Calgary Stampede & Spruce Meadows

By Cpl Brandyn Tomayer

 

With the crowd looking on in anticipation the Strathcona’s one hundred man honour guard stood poised to deliver the Feu de joie. With rifles held high pointed towards the blazing sun Major Darryn Gray, Commander of the Guard delivers the order to “FIRE!”  Within seconds the volley is released and the sound echoes off the surrounding stands and the crowd jumps as one. July 4th and the Strathcona one hundred man guard has just fired the first volley on parade at Spruce Meadows in 2015. The main event was the Feu de joie but the lead up to this event made it such a success.


Lord Strathcona’s Horse (Royal Canadians) has continued to be lucky enough to be hosted by the City of Calgary and the Southern family to represent the very best of the Canadian Armed Forces in the Stampede Parade and Spruce Meadows Tournaments. With the guard chosen from A Squadron supported from the Regiment’s other Squadrons, preparation for the parades began in late June at CFB Edmonton. Ninety-six soldiers forming two guards of honour with Sergeants Ryan Vigar and Dave McMurtry spent days practicing the precise drill movements required for the event. The newly formed Strathcona’s Guard of Honour had just three days of practice to perfect the precise drill movements. Despite the thirty-degree heat on sweltering tarmac, with frequent water breaks the hundred-man guard was ready in time for the parade.


We arrived in Calgary the night before the Stampede parade and were housed at the Mewata Armories in downtown Calgary… we couldn’t be more central to the stampede fun! As soon as the cots were set up and the uniforms were pressed, the guard popped smoke and vanished into city to experience the Calgary Stampede firsthand. After a full night of cultural exploration the guard awoke bright and early to begin the first day of festivities. Starting at the east end of downtown Calgary the guard was given an early stampede breakfast and then staged for the Stampede parade to commence.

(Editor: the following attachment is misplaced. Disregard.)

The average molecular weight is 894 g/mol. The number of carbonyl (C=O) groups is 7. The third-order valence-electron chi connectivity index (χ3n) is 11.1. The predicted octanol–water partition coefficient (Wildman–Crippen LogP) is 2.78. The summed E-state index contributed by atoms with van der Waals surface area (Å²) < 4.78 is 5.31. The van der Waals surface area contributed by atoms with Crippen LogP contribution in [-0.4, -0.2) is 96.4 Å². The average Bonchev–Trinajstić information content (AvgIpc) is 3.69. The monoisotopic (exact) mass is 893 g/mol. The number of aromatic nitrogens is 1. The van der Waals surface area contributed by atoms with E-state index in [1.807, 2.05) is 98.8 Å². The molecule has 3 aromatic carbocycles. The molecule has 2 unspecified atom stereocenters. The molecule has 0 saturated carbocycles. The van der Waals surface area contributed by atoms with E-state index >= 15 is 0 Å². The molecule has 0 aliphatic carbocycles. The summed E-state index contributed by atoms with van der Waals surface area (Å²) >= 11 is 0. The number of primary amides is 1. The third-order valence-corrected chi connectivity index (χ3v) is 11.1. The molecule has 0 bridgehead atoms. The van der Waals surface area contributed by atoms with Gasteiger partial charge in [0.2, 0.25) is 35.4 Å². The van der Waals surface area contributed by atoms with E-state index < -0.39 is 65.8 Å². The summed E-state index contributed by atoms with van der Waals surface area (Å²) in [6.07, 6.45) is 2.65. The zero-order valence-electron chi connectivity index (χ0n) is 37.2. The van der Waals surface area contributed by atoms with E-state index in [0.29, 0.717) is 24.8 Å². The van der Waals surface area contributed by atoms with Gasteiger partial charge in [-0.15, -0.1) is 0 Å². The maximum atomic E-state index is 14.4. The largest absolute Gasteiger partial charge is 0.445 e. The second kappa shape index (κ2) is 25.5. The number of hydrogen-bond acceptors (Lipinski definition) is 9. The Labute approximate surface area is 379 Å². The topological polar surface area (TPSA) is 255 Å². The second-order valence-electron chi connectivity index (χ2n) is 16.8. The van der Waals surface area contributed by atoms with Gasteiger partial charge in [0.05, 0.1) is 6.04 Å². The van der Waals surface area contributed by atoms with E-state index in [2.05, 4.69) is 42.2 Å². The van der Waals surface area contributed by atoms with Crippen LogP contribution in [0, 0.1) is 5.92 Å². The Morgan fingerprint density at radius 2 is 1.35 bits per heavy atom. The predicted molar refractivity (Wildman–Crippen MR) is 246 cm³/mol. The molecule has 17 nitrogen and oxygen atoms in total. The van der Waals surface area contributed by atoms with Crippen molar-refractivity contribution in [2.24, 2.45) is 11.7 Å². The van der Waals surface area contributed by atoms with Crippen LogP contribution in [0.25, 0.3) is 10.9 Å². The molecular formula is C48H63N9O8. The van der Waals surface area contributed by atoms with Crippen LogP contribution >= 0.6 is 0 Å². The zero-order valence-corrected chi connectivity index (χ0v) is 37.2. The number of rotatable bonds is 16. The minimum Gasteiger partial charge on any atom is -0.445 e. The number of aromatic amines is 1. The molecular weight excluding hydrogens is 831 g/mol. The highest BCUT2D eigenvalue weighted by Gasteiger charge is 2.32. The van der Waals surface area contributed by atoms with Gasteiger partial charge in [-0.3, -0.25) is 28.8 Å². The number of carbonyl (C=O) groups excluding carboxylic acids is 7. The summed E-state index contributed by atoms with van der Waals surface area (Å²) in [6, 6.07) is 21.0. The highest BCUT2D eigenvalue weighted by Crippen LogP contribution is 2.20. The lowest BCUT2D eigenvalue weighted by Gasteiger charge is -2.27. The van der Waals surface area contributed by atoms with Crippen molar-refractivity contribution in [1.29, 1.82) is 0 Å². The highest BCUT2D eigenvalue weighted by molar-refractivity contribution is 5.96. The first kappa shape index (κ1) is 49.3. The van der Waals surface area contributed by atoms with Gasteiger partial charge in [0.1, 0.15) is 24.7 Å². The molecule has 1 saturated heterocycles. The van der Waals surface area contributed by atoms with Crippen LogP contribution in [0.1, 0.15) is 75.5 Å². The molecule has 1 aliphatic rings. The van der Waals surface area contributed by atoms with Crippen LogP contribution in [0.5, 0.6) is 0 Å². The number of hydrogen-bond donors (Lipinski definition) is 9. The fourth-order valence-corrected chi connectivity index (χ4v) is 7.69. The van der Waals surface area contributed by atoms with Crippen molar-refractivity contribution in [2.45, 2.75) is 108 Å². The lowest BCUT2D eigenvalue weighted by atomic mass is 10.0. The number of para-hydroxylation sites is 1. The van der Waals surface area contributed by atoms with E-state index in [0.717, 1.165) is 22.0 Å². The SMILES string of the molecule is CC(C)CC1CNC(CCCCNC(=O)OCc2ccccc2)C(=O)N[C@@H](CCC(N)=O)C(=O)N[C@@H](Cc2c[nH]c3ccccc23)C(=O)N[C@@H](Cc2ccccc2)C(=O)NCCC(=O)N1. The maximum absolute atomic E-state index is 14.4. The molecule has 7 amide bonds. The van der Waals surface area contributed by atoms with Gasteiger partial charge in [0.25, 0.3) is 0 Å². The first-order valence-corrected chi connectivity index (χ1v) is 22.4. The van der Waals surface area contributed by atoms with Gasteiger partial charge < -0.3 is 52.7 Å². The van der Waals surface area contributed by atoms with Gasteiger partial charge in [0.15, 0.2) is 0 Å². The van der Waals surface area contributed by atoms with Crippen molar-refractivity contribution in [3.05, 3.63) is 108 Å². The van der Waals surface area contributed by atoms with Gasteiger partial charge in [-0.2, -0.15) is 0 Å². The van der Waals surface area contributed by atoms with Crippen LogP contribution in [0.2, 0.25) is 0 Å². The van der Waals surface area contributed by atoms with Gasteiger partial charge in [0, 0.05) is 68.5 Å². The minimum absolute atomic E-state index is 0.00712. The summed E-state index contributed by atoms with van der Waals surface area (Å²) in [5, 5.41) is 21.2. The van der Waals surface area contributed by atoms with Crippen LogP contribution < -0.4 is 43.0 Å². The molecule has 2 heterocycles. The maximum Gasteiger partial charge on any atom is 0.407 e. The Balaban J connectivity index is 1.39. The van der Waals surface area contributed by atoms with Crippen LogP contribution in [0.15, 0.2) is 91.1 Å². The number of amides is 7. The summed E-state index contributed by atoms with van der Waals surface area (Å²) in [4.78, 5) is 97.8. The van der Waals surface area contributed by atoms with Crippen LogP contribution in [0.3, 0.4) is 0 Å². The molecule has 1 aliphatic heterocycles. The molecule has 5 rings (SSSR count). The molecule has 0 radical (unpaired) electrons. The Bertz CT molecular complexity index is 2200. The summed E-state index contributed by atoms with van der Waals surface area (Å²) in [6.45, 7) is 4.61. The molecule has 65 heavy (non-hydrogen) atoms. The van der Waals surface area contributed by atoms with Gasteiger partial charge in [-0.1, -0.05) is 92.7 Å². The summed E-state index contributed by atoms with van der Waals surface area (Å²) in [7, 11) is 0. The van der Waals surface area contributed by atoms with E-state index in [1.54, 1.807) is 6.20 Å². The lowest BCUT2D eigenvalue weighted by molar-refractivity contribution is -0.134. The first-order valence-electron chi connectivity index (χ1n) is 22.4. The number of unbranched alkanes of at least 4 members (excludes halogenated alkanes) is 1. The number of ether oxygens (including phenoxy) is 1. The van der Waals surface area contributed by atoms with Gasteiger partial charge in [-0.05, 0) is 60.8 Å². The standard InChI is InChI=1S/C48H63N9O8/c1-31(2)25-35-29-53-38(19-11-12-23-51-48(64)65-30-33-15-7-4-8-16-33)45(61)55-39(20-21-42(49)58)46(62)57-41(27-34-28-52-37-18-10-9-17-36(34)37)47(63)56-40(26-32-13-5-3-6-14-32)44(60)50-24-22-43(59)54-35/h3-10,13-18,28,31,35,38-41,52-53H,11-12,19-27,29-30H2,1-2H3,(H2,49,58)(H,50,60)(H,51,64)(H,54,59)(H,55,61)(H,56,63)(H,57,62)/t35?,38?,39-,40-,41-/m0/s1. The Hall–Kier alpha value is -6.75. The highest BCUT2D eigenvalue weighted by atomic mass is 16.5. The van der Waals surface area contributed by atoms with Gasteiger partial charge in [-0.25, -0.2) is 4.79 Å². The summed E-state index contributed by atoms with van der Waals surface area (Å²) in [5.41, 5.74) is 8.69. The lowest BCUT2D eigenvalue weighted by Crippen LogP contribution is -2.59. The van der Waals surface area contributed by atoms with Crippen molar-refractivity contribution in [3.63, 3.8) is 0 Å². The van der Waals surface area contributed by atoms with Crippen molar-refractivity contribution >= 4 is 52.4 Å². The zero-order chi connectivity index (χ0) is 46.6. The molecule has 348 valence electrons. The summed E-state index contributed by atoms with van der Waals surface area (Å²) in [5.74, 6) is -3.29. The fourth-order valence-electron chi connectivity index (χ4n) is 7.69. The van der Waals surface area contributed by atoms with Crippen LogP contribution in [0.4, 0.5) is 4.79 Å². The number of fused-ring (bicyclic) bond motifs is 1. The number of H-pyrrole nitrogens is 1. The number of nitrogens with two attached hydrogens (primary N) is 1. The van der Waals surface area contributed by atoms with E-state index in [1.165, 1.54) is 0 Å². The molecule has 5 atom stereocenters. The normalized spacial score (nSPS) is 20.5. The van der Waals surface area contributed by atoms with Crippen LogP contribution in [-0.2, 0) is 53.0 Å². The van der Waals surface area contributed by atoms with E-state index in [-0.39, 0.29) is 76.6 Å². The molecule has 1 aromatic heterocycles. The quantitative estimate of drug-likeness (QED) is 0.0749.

With a quick march down the block and a salute to Prime Minister Stephen Harper, the guard changed to a relaxed manner in order to wave and engage with the crowd on the long trek through downtown Calgary. No matter how long the crowd had been standing there, as soon as the guard passed they erupted into applause and cheers. The feeling of walking through such gratitude was overwhelming. With sweat pouring off every soldier, the guard continued around the parade route giving high fives and shaking hands wherever they could. With Major Darryn Gray in the lead and Master Warrant Officer Cordell Boland rousing the crowd while the Pipes and Drums played on, it was unanimous that the Strathcona’s stole the show.


The parade ended at the same location it began and with everyone drenched in sweat but with big smiles on their faces only one thing was on their mind; how do we cool off now?